It’s a beautiful Sunday here in San Juan, but at the moment I’m tucked into my bed with the AC blaring. It’s oddly comfortable to work in the bed when I stack my pillows up, but not ideal. I still haven’t found the optimal place to write in my apartment. The second bedroom is a good contender, but it’s just a little too cluttered for me right now.
This past week I did a healthy mix of cleaning/organizing my new place, writing, and my actual trading work. The writing challenge I’ve been doing with my sister has been tough, and I’ve wasted a chunk of time every day in my journal questioning if I should keep going. The writing itself hasn’t been painful to do (once I stop procrastinating and start), but it consumes all of my units of willpower. After writing I feel a small bit of accomplishment, but I also need a break. I can’t dive into the difficult parts of my computer science/trading work, and then I start to procrastinate on that too. I thought I would want a break this month from it, but the momentum from the previous month has carried over, and I’ve got more ambition bubbling up than I realized.
The conclusion from my daily journaling so far is to stop overthinking things, and just push through for the month. That’s what I’ve been doing for now; writing daily and trusting the gods that there is a reason behind it.
I’ve been getting more grandiose visions for my trading. I set up a new trading account to get market data from various exchanges all over the world, and plan to see if I can apply some of my new strategies beyond the shady little crypto world. If I can do that, (I’m cautiously optimistic) then I can scale the size of my operation up which would be fun. I had the fantasy of running a hedge fund in my youth, but never outgrew my Chicago office and 4 employees. The awesome thing now is with code I can train employees that work 24 hours a day, and never make mistakes (except when I code them incorrectly, which I have a talent for). One thing I’ve been mindful of is the endgame. I like most aspects of my behind the scenes trading now, and wouldn’t want my life to turn into 20+ hours a week of meetings and memos.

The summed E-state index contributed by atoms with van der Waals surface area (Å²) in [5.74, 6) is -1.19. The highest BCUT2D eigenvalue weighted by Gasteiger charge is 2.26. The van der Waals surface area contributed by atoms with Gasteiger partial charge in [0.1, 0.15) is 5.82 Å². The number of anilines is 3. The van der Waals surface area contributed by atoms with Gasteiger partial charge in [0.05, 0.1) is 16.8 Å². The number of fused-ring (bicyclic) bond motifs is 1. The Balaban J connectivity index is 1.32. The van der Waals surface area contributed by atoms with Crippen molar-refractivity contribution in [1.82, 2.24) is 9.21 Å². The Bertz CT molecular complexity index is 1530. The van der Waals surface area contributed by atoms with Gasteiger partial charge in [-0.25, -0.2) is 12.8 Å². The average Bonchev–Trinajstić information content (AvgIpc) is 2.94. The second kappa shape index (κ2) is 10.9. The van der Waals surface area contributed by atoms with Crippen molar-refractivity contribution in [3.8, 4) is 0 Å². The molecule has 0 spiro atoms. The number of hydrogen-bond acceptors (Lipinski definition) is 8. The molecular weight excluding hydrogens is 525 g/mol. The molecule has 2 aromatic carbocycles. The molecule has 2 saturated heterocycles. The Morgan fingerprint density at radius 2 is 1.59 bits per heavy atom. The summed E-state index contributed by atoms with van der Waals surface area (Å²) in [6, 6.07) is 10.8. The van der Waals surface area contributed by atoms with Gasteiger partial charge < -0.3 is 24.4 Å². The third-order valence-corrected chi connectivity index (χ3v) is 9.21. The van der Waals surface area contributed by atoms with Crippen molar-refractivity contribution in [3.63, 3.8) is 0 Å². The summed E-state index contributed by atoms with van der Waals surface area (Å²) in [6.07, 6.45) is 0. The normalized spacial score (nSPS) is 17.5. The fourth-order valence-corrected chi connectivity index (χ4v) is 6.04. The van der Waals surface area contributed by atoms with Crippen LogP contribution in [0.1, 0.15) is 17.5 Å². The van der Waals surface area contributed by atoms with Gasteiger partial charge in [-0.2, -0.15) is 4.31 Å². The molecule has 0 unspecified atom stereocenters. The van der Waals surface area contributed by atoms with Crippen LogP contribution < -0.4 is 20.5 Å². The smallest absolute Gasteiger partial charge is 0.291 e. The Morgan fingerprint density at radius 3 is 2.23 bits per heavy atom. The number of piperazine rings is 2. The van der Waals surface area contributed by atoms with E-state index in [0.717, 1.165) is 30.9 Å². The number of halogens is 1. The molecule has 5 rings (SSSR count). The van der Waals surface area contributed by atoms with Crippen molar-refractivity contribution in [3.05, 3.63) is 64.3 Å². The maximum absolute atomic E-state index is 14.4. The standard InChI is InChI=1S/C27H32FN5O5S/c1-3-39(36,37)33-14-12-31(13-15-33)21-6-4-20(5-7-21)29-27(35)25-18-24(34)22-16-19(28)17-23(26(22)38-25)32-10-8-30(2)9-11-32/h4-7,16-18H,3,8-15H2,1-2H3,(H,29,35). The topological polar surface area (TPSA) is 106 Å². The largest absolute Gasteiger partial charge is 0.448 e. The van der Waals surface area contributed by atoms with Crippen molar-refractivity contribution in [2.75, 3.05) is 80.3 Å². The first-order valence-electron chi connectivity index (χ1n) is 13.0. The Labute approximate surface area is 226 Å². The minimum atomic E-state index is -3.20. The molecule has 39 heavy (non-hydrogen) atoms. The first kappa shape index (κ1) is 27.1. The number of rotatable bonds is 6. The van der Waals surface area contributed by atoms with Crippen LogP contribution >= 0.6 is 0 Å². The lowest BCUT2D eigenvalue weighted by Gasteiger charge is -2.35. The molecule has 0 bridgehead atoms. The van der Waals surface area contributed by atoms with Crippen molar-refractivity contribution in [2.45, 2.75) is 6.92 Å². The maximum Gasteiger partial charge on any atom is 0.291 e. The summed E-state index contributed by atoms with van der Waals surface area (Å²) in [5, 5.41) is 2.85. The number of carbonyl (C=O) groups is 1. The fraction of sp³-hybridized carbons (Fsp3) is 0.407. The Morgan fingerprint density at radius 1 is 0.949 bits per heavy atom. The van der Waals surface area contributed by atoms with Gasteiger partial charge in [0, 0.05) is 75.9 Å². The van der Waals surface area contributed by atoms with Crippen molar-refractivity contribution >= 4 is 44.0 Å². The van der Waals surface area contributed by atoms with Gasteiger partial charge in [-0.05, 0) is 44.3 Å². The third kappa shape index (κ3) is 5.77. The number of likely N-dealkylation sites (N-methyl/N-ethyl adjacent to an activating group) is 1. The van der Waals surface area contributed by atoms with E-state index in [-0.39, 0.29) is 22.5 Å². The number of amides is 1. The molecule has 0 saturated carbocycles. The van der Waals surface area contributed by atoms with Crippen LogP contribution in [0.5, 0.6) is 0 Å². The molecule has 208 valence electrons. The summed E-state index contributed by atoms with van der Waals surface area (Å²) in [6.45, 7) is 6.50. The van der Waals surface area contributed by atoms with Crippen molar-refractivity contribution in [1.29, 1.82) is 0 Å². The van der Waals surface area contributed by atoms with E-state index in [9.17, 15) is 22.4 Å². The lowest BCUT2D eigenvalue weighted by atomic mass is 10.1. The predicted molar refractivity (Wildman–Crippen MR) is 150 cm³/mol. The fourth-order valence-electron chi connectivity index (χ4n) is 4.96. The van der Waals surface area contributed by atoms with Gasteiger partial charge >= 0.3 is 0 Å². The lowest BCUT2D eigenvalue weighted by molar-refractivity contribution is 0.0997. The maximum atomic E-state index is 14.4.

I read another great “book” this week. I put it in quotes because I read it in about an hour on my Kindle, and am guessing it’s only around 40-50 pages. I don’t mind though, and honestly prefer short things. It was weird paying $10 for an hour read, but worth it. The book was “Personal Organization for Degenerates” by Brandon Adams.
I knew of Brandon from seeing him in high stakes poker, although I’ve never played with him. He has a curious background, lecturing at Harvard without a PhD and a few other ventures, while also playing high stakes poker. He’s usually categorized as a “businessman” on the poker shows, but after reading the book, I’m guessing he’s more pro than semi. Just my guess though. I’m sure if he made a lot of money from something else that isn’t public information he would rather keep it that way. I’m the last person to cast judgment on unique backgrounds, and appreciate the multi-faceted career. The way I discovered his book was a friend sent me a good podcast he did with Jason Strasser that led me to his website, and I read a few excerpts from his book. Typical rabbit-hole stuff that usually wastes my life away, but fortunately this one paid off.